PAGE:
An easement is the right of someone else to use your property. It could be the water company running a pipe under your garden, the city using part of your yard for a sidewalk or someone taking a shortcut across your yard. If you get money for easement rights, it's usually taxable income.
Easements often don't involve money. If, say, you tell your friend he's free to sit or walk on your beach, that's an easement, but there's no taxable income involved. If money does change hands, it could be for a temporary easement -- access to a work site when someone's laying pipe -- or a permanent grant to use the property. If the government goes to court and forces you to accept an easement, the payments are taxable even though you objected to the deal.
Payment and Tax
If you allow a temporary easement, even one that runs for several years, that usually counts as rental income and is taxed at the same rate as regular income. A permanent easement on your property is capital gains income. If you've owned the property for more than a year, you pay the long-term capital gains rate, which is often lower than conventional income-tax rates. To figure the gain, you have to figure the value of your land, then determine the value of the specific square footage taken by the easement.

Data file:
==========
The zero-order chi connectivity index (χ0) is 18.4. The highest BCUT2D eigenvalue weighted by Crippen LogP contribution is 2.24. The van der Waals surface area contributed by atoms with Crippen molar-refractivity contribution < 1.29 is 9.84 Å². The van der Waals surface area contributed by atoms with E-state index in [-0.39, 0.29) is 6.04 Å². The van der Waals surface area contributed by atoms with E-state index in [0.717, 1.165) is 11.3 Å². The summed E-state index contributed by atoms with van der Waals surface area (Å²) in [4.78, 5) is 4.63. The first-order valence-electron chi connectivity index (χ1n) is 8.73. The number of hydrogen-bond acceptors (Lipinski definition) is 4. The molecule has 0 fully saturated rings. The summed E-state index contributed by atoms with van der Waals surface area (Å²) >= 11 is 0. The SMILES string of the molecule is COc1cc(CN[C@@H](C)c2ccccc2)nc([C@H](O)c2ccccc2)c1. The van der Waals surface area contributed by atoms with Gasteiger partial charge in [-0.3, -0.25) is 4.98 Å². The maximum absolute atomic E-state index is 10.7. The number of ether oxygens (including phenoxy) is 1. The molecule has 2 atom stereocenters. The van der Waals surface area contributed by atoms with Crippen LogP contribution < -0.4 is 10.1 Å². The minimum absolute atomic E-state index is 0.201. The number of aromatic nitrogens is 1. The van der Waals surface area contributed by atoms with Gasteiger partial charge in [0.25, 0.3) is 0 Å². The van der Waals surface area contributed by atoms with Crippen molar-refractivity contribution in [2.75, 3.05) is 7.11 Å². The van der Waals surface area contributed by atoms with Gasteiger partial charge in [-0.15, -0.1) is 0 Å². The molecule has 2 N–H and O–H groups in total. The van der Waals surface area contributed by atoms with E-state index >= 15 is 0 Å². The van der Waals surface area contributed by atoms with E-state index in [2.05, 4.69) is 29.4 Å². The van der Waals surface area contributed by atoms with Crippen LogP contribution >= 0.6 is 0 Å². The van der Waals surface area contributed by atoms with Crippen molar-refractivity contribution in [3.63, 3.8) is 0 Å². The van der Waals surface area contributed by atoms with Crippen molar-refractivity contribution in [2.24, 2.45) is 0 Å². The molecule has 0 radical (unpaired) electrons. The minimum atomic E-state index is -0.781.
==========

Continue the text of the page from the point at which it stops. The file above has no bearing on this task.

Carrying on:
Conservation easements are contracts not to develop your property. For example, if you own a farm, you can sell or donate an easement that says you can keep farming the land but you won't build on it. If you donate the easement and it meets the federal requirements you can take a charitable donation tax write-off for the loss of land value. This also lowers the value of the land when figuring estate taxes and may reduce your property taxes.
Whoever is paying for the easement will send you a Form 1099 at the end of the year. If you get a 1099-MISC for rental payments, you report the income on Schedule E. For a permanent easement, you get a 1099-S and use Schedule D to report capital gains. If your calculations on the value of the easement land show you have a capital loss, you don't have to report the income, but you should still keep records of the payments you received.
A graduate of Oberlin College, Fraser Sherman began writing in 1981. Since then he's researched and written newspaper and magazine stories on city government, court cases, business, real estate and finance, the uses of new technologies and film history. Sherman has worked for more than a decade as a newspaper reporter, and his magazine articles have been published in "Newsweek," "Air & Space," "Backpacker" and "Boys' Life." Sherman is also the author of three film reference books, with a fourth currently under way.